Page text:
Laterite is a relatively expensive substrate additive, and is usually available as a powder, and sometimes in pre-formed balls. For new tanks, the powder is mixed with the base gravel or sand and then the mixture is top-dressed with a cosmetic as well as anchoring layer of gravel or sand. All of this occurs prior to the addition of water. One can also make balls out of the powder by mixing the clay with a quantity of water, shaping it into small pieces about 1 inch in diameter, and then drying them in the oven at a low temperature. The balls can be pushed into the existing substrate of an established tank or placed next to 'special' plants upon which one wishes to lavish extra care and attention.

The clay is very light and will cloud the water column and film surfaces inside the tank as it settles out, so one must be careful when disturbing the substrate or adding water to a new tank setup. It can take several days for heavy clouding to clear naturally, without additional filtration or a water polisher. It is not appropriate for use with under gravel filters (UGF).

With thanks to for teaching me my fish stuff.

Care must be taken to distinguish between a lateritic soil system and the duricrust material "laterite" which forms in such a soil.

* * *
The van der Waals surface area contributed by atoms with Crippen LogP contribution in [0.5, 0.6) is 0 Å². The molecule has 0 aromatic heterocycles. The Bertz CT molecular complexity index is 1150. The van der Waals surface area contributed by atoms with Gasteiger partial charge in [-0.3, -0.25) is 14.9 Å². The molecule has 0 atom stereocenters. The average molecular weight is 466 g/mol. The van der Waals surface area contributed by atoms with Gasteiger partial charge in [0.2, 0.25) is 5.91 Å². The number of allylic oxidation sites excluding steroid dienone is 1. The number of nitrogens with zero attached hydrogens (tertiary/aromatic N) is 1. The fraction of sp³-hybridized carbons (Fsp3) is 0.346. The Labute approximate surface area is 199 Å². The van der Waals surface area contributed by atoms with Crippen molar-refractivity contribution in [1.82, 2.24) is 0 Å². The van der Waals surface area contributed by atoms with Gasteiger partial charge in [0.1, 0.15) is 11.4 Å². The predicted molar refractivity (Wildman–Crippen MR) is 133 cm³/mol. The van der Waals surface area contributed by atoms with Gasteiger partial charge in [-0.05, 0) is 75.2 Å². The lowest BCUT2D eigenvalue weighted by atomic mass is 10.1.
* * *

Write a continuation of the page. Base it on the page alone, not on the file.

Laterization is by far the most common soil-forming process in the Earth's tropics. If you ever took chemistry in high school, you probably had to perform a lab experiment demonstrating "chromatography". You were given a substance to analyze, and a solvent to dissolve it in. You were then directed to insert a piece of porous material (probably paper) into the solution (or drip the solution onto a piece of porous material) and watch the results. After a while, capillary action would cause the solution to soak into the material and spread out from the point where the solution was introduced. Molecules of the dissolved substance would travel with the solvent for a while, but different constituents of the solution would come out of solution and precipitate onto the paper in colored bands. A given band's distance from the point of indtroduction depended on the porosity of the material, the evaporation rate of the solvent, and the electrostatic and chemical properties of the molecules itself.